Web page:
May 5, 2020
Iran's poultry farmers bury thousands of chicks alive
Chicken farmers in Iran have buried thousands of baby chicks alive, as shown in grisly videos posted online in mid-April, reported France 24 Observers.
While the videos led to a massive outcry, one farmer told the France 24 Observers why the economic crisis caused by COVID-19 left many of his fellow farmers with no choice.
Thousands of chicks became the latest collateral damage of the COVID-19 epidemic that is sweeping Iran. At least 6,277 people in Iran have died of the virus and 98,647 have fallen ill, according to official statistics announced May 4. However, many medical staff working in Iran, as well as international NGOs, have cast doubt on these numbers, claiming that they are in reality much higher.
A dozen or so upsetting videos posted online show farmers tossing newborn chicks into plastic sacks. Most of the baby animals seem to be alive, judging from their peeping. People across Iran reacted in horror to these videos and the methods used by the farmers.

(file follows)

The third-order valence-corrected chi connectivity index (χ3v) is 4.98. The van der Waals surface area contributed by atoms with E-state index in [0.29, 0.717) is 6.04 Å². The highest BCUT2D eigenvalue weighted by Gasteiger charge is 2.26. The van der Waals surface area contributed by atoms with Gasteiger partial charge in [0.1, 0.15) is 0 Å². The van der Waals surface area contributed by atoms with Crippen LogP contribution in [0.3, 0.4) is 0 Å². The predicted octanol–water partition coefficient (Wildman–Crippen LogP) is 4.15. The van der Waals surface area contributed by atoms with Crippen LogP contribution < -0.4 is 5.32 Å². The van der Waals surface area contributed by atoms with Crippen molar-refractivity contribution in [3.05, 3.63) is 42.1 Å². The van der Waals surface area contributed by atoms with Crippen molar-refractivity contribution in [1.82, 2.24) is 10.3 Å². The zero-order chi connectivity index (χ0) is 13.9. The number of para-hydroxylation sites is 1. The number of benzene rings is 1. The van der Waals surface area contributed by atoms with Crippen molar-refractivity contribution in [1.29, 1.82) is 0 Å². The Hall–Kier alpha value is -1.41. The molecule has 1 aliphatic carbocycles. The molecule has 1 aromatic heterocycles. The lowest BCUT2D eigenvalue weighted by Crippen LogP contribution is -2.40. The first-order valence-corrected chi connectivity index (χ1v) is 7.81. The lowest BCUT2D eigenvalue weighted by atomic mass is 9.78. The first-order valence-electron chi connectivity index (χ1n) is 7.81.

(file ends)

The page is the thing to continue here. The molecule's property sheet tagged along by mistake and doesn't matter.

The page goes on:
"They are killing these chicks to increase the market price and to get more money," wrote one Twitter user. "There is nothing more vile than human beings."
No official estimate of the number of chicks killed over the last week in Iran has been released, however, the Iranian Association of Poultry Farmers reacted to the scandal on April 18 by banning farmers from killing poultry for economic reasons.
However, the France 24 Observers spoke to one poultry farmer who said that he and his fellow farmers were faced with a stark choice—either fire their workers and temporarily close their farms or cull some of their flock.
According to the Statistical Centre for Iran, the average market price for chickens in January, just before the start of the COVID-19 pandemic, was IRR12,800 per kilo, or EUR0.77. By April, the price had fallen to IRR9,500, equivalent to EUR0.57, a decrease of nearly 25%.